Our workshop will take place on 11-12 May, 2018 and will comprise of a series of conference-style panels. In their papers, authors will focus on how their case studies push forward the subfield. Panels 1 and 2 will address, respectively, epistemological and methodological questions, getting to the heart of some of the issues that will come up over and over again over the course of the workshop. Panel 3 will help us understand the mechanics behind transnational feminism, that is, the everyday stories and factors that lead to cross-border solidarities through activist networks. Panel 4 will be geared specifically to historians who borrow from the “wave” metaphor of feminist activism to conceptualize the periodization of women’s activism in various contexts and across time. Finally, the last two panels will analyze the contexts behind transnational feminism, whether related to structural issues such as the international political economy, or with regards to the actual spaces of women’s activism.

All conference panels are open to the public, and will be held at L.R Wilson Hall, room 2001. You can find a full conference schedule below:

 

Friday, May 11, 2018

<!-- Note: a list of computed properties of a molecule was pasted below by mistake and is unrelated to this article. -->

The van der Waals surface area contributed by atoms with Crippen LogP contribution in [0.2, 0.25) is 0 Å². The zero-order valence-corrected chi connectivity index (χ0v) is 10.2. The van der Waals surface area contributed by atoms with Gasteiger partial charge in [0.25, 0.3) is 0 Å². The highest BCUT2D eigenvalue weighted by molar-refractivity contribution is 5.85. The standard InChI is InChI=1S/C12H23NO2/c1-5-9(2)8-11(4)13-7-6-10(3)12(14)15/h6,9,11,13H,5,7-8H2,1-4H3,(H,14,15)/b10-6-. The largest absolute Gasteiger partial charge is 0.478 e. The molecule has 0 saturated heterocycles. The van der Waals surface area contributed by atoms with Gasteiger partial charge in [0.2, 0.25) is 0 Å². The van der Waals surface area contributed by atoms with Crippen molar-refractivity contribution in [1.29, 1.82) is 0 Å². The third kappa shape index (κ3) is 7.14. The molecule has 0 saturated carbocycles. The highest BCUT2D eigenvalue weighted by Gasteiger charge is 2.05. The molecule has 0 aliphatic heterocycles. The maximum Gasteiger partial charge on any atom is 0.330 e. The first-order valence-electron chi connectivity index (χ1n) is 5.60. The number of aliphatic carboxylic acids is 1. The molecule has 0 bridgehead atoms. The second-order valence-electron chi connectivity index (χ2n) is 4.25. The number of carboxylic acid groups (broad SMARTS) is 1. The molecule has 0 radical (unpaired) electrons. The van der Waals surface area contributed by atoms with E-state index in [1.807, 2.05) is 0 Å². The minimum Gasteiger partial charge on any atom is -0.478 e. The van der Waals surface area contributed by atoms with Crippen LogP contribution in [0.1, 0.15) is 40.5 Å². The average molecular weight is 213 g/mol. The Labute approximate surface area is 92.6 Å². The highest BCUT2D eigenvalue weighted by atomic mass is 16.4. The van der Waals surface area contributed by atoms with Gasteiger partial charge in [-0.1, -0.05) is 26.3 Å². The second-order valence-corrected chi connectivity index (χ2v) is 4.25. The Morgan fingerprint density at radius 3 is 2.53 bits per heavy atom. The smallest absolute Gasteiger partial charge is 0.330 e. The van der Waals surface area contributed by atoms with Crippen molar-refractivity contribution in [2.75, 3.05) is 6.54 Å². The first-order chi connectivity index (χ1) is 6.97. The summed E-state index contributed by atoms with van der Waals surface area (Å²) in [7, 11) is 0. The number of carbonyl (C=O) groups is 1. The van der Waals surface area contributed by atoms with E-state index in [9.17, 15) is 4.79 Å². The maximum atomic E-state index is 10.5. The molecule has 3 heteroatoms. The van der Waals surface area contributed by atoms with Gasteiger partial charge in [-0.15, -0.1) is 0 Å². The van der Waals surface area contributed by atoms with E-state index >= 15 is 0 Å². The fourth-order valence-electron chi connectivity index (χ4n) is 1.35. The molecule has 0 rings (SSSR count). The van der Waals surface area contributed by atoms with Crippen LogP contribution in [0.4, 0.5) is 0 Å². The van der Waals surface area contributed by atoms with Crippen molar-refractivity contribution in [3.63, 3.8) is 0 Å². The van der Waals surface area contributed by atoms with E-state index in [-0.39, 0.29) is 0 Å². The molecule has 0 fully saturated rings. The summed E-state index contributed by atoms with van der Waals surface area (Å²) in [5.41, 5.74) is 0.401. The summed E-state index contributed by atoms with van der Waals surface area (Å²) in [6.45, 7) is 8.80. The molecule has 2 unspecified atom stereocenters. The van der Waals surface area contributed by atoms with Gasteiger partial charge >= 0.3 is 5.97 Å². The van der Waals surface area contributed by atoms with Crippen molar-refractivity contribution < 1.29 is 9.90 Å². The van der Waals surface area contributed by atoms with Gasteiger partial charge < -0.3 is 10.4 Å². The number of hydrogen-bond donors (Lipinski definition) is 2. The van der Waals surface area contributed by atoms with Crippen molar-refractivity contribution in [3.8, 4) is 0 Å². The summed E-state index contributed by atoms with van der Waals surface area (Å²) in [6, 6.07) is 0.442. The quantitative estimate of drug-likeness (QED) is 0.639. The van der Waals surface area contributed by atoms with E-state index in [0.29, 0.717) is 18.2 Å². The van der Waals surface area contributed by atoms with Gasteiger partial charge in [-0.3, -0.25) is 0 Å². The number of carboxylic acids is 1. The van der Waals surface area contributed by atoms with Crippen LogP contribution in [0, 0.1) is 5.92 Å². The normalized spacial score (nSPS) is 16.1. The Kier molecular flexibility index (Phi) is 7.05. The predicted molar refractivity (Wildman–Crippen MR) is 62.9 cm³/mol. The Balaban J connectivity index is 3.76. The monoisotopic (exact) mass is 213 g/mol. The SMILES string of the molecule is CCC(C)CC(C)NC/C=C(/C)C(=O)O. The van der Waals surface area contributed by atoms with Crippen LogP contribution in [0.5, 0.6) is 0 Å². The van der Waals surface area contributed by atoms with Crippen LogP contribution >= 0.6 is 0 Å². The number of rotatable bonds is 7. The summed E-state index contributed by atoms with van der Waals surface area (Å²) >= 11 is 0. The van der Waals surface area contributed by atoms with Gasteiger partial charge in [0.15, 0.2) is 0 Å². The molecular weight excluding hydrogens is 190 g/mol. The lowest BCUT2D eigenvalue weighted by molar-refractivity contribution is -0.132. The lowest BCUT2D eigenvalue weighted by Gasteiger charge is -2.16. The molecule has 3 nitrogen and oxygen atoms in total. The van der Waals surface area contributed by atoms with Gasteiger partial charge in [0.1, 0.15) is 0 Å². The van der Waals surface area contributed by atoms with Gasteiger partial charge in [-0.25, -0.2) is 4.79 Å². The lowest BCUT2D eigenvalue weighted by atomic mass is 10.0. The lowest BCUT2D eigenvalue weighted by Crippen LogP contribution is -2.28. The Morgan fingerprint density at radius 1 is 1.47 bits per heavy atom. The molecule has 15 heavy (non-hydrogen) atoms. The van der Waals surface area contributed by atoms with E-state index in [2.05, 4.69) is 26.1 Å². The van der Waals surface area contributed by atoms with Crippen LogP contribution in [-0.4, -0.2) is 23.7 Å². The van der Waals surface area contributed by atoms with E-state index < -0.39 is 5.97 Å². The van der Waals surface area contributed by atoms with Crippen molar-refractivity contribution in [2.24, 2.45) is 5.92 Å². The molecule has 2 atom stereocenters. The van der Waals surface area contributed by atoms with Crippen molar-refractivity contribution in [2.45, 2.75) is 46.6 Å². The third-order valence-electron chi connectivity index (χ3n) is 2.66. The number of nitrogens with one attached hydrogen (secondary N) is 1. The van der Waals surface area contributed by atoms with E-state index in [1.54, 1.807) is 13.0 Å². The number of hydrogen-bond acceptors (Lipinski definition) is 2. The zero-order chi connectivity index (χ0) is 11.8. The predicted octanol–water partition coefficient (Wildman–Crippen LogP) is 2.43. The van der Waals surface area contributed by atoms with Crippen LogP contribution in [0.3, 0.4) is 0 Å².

All Panels in McMaster University, L.R. Wilson Hall, LRW 2001

10:00 AM: Opening Remarks and Registration

10:15 AM: Panel 1 – Understanding gender oppression across borders and communities
Chair: TBA

  • Miglena S. Todorova (University of Toronto): Race and Socialist/Postsocialist Transnational Feminisms in Central and Southeastern Europe
  • Shahina Parvin (University of Lethbridge): The Significance of Inclusion of Women’s Standpoints within Transnational Feminist Epistemology and Methodology 
  • Ana Stevenson (University of the Free State): Transnational Feminism in North American and Australian Settler Societies: The “Slave Class” and the “Colonising Sexual Urge

12:30 PM: Panel 2 –Sources and self-representation in postcolonial, settler colonial, and imperial contexts
Chair: TBA

  • Lynne Marks (University of Victoria) & Margaret Little (Queen’s University): Family Matters: Divisions Between Immigrant Women Activists and Mainstream Feminists in Ontario and BC,1960s-1980s
  • Safaneh Mohaghegh-Neyshabouri (University of Alberta): Everyday Forms of Resistance in Two Travel Narratives by Qajar Women

2:15 PM: Panel 3 – Creating transnational feminist networks